3) I really liked the overview of different functional tests and understanding the way he used them to evaluate readiness to run. I have used some hopping and pogos in previous cases, but using specific tests to preferentially stress other tissues is something I have lacked. I’d like to use these more in my own practice.

    • #8447
      Steven Lagasse

      -The focus on neuroanatomy was captivating and made me aware that this area warrants a continual review. I’m currently having flashbacks to Lauren’s OMPTS case presentation and the Saphenous nerve. Yikes. Moving forward, I plan to give these structures more weight when practicing in the clinic.

      – I treat minimal to no patients who are looking to return to running. Thus, I have little experience with this population. It was nice to receive an in-depth overview of these individuals. I liked how Chris Johnson employed the idea of a minimalist approach when working with these patients. For example, rather than attempting to tearing apart someone’s running gait, it is likely the case that the patient needs a 5-10% increase in cadence.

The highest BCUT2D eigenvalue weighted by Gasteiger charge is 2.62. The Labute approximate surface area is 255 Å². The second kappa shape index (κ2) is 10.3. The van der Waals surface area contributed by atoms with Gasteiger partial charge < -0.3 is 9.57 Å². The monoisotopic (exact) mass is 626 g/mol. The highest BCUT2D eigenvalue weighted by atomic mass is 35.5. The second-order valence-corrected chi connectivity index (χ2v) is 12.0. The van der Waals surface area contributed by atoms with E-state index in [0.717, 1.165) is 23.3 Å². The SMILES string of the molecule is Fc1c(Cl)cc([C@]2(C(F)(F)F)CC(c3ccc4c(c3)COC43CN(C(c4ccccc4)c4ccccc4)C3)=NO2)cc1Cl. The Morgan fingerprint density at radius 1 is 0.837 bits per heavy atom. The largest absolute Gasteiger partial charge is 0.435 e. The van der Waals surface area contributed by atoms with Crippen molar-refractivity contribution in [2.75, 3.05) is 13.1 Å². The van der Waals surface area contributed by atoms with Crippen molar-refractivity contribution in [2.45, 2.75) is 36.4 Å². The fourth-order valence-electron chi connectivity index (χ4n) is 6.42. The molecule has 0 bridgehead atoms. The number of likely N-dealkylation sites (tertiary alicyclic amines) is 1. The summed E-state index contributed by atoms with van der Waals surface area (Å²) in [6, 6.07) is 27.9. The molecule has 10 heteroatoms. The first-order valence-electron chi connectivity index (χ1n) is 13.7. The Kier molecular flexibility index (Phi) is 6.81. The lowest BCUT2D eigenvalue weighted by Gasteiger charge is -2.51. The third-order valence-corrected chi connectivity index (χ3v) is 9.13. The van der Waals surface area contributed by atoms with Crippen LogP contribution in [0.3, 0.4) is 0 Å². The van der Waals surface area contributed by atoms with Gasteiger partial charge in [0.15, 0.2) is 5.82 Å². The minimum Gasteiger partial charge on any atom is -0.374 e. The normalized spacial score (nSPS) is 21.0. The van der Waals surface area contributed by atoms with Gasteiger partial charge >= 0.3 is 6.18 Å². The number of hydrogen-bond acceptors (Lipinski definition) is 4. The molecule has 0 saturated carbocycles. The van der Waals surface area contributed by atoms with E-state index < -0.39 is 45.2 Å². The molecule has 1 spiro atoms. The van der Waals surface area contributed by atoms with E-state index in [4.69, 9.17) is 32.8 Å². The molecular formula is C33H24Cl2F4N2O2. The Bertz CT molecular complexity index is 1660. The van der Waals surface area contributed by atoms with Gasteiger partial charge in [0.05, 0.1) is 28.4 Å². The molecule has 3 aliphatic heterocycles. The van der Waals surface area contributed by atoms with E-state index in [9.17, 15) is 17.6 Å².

• #8450

      1) Like everyone else here, the nerve entrapments with typical signs and symptoms was super helpful. Definitely something I’m going to review and get more comfortable with so I can start being better at differential diagnosis with people with foot/ankle pain.

      2) I have treated one runner at PRO. Having the simple screening tools that are intuitive for analyzing gait and return to running was super useful and something I can easily have on file and integrate when the time is ready.

      3) I liked the Nerve Hydrodissection — particularly the pictures. I feel more competent in understanding the procedure and what a physician would be thinking when choosing to perform.

    • #8453

      I wish we could have been in person for this and had the lab but it was still awesome with so many good take aways, most notably being:

      As everyone mentioned the review of nerves and nerve entrapments in the lower extremity was incredibly helpful. I tend to focus on the major ones so having a comprehensive review will certainly impact my foot/ankle assessment moving forward.

      I loved the talk on pediatric sports, especially the importance of rest.